Chef, restaurateur, hospitality professional 

A standard-setter for Victorian restaurants.

Tansy’s, wrote Leo Schofield, is a quintessentially Melbourne restaurant. “We have nothing with its class, style and sensitivity in Sydney.” Schofield was writing this for Good Weekend, back in 1985 when the restaurant had been in business barely a couple of years, but there’s no mistaking the tang of envy in his words, even 35 years later. But then Tansy Good’s work has always had that effect on people, leaving her customers and her protégés with an impression so distinctive that it stays with them – in some cases for decades.

From Tansy’s in Carlton to Spring Street to her new home in Kyneton, as a chef and restaurateur Tansy Good has paved the way for so much that is admirable in the restaurants we enjoy in Victoria today. In her confidence and precision and her championing of small growers and fine local ingredients, she has been an inspiration to an entire generation of cooks and diners. It’s telling that a great many of them – Karen Martini, Andrew McConnell, Philippa Sibley, Matt McConnell, Rita Macali and Gerald Diffey among their number – have gone on to do so much for Melbourne in their own right

“Tansy was the first chef I worked with who championed the local grower,” says Andrew McConnell. “She’s a creative and original thinker, a chef of great precision, and had the confidence to forge a direction of her own. Her original BYO fine diner injected a level of excitement that was not often found in dining back then, and was one of the first of a small group of restaurants that paved the way for many of today’s restaurateurs. Tansy contributed not just to establishing Melbourne as a great dining city by opening a great restaurant, but by inspiring many young chefs.”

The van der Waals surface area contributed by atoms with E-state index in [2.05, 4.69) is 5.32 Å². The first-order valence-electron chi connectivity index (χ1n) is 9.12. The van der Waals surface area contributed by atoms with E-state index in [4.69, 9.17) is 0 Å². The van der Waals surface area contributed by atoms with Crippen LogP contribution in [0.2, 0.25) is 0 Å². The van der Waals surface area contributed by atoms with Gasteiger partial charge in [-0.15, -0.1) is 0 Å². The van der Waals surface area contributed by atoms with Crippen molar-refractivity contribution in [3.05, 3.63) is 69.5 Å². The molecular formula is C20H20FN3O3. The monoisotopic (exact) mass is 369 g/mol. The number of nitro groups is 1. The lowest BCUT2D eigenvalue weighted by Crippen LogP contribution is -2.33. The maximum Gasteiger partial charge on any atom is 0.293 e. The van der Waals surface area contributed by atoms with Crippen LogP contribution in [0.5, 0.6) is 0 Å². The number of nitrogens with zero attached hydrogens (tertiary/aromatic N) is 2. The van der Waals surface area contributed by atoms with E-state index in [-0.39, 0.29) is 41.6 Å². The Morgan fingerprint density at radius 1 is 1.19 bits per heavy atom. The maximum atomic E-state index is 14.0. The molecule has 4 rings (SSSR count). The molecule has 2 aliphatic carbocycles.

Philippa Sibley cites a peach bavarois with peach jelly and poached yellow peaches at Good’s Carlton restaurant 20 years ago as a formative inspiration. “It was amazing,” she told The Age. “It tasted exactly what it was supposed to taste like.”

Restaurant critic Terry Durack points to Good’s gift for pushing Victoria’s culinary boundaries. In Carlton, he says, “Tansy Good and Marc Bouten were the brave new face of modern French cooking, and every meal there was filled with first-time experiences – for eating cocks’ combs, for example.” And while she may no longer stuffs pigs’ ears with sweetbreads today at Tansy’s in Kyneton, “she is uncompromising in the kitchen, cooking with beautiful technique and sensitivity”.

If a meal at Tansy’s is all about the power of understatement, it’s nothing on how laconic Good herself is when she’s speaking about her work. “I just want to do what I do,” she says. The fact that people remember meals she cooked decades ago, meanwhile, “is pretty awesome”. 

“I think it’s incredible that people have had such special moments at our restaurants. They come here and remember what they had back then, but still enjoy what I’m doing now, which is a lot simpler.”

Good makes no bones about the standards she set in her kitchens. “Tansy’s was a very hard kitchen back then. We were serious.” And it’s those standards and that seriousness about quality that have shaped the food that’s cooked in restaurants in Victoria today. “A lot of people have cooked with me,” she says. “I hope I taught them a lot.”

Photography and video: Kate Shanasy.